On one occasion, Huntsville had to hand over its radar functions — during hours in which it was scheduled to be operational — to Memphis because it only had one controller in the tower.
"Is it safe? Yes, I think so. But it would be safer with more people," Gamble said.
Huntsville has 17 controllers, two supervisors and a single staff member who is not qualified to bring in a plane. Those controllers must work shifts that cover the control tower's daily hours of 5 a.m. to midnight. While the tower is closed, air traffic control operations are performed, solely by radar, from Memphis.
In August, according to FAA records, 8,478 planes landed at or took off from Huntsville airport, an average of 273 per day.
In the late 1980s, Huntsville had as many as 30 controllers, plus four supervisors and two staff members, both of whom were qualified to bring in a plane. During that period, Huntsville had slightly lower plane traffic than it has now.
Typically four controllers start their eight-hour shifts around 5 a.m., one comes midmorning, and another four come in the afternoon.
Tower Chief Ray Palmer declined comment. In a press release, FAA said it planned to hire another 930 controllers by the end of the fiscal year.
According to Gamble, one management proposal to help alleviate the staffing problem is to close the tower at 11 instead of midnight. Laura Brown, a spokeswoman for the FAA, said the latest that passenger jets land at or depart from Huntsville is about 10:30 p.m.
Even later passenger jets would not pose a problem, she said.
"We have airports all over the country where we have passenger jets landing without any tower at all," Brown said.
The FAA's newly enforced two-controller requirement causes particular problems in Huntsville, which is the site of many military training exercises.
"It can be a burden if a lot of (military planes) show up at the same time, which happens from time to time," Gamble said. "If you get a bunch of them from each base in a day, it gets pretty busy. It becomes a national security issue."
Air traffic controllers receive no advance warning on either military exercises or other heavy influxes of planes, so the tower is stuck with the number of staff scheduled for that day, regardless of plane volume.
In addition to the military planes, the controllers must assist passenger planes. In August, 2,873 passenger planes landed at or left Huntsville. That's an average of 93 a day.
Since the Lexington tragedy, the FAA has promised to add five air traffic controllers to the Huntsville staff. Three of the five that the FAA has asked to relocate, according to Gamble, failed their training at larger airports. One of the existing Huntsville controllers failed training at a larger airport.
The trainees ultimately may not achieve certification at Huntsville, either, a possibility that would aggravate the controller shortage.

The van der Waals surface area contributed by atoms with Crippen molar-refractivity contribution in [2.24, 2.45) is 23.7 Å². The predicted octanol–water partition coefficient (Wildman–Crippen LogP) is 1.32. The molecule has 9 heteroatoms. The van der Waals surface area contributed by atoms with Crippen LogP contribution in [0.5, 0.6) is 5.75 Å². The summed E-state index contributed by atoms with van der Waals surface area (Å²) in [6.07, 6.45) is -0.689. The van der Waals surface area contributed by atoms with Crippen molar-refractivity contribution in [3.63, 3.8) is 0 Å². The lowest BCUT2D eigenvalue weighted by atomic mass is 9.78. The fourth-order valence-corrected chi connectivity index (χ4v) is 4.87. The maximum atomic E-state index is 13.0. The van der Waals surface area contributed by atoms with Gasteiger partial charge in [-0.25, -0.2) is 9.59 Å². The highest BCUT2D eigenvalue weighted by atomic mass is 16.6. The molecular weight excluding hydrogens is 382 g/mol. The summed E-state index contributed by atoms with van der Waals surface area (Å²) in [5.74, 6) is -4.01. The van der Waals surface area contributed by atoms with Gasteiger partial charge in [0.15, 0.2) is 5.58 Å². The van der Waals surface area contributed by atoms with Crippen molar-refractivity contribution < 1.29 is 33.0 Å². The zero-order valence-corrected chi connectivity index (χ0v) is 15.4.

"Our last two controllers who came here with little or no radar experience didn't make it," Gamble said. "Just because you're getting a (trainee) controller doesn't mean they're going to make it."
And in the meantime, more controllers will retire.
"The trainees are 1-1/2 or two-year projects for Huntsville, so by the time they're certified, if they're certified, we'll have lost even more. It's a vicious circle."
Brown said all five controllers will arrive at Huntsville by the end of October. She said two of them are experienced and should achieve certification quickly.
She said ideal staffing for Huntsville is "probably 18 to 20. That number is a little dynamic based on how many trainees you have compared to the percentage of experienced controllers."
Controllers are eligible for retirement after 25 years. The replacement workers hired after the nationwide 1981 strike, therefore, are now at retirement age. That bubble has caused a national, and a local, shortage.
Gamble said two Huntsville controllers retired in recent months, two more are to retire in January and up to five more by the end of 2007.
"We'll bring in more if we need them," Brown said.
Anxious to retire
The long hours and chaotic shifts, Gamble said, tend to increase retirement percentages. Controllers who once planned to work beyond retirement age now are anxious to get out.
"We know that 70 percent of the controller work force is going to turn over in the next 10 years," Brown said.
Huntsville controllers have to work overtime, and training of its three existing trainees has suffered, Gamble said.
Working overtime on an already stressful job is tough, Gamble said. Shift times exacerbate the problem. Frequently there are fewer than nine hours between a controller's shifts.
"You get fatigued," Gamble said. "It's hard to stay sharp.
"There's not been any close calls. We're just down to the point where when you get busy, there's not a lot of help," Gamble said. "For all the people we're about to lose, they should have had people in here a year or two ago to get them up and running and certified in time. FAA just hasn't done that."
Rick Tucker, executive director of the Huntsville-Madison County Airport Authority, said air traffic control staffing and safety issues are between the FAA and its work force.
"They've been able to accommodate our customers. We're confident in the system," Tucker said Tuesday.
"We're operating the airport traffic control system as safely and efficiently as possible," Brown said.
'Is it safe? Yes, I think so. But it would be safer with more people.'
Huntsville air traffic controller and local president of the National Air Traffic Controllers Association
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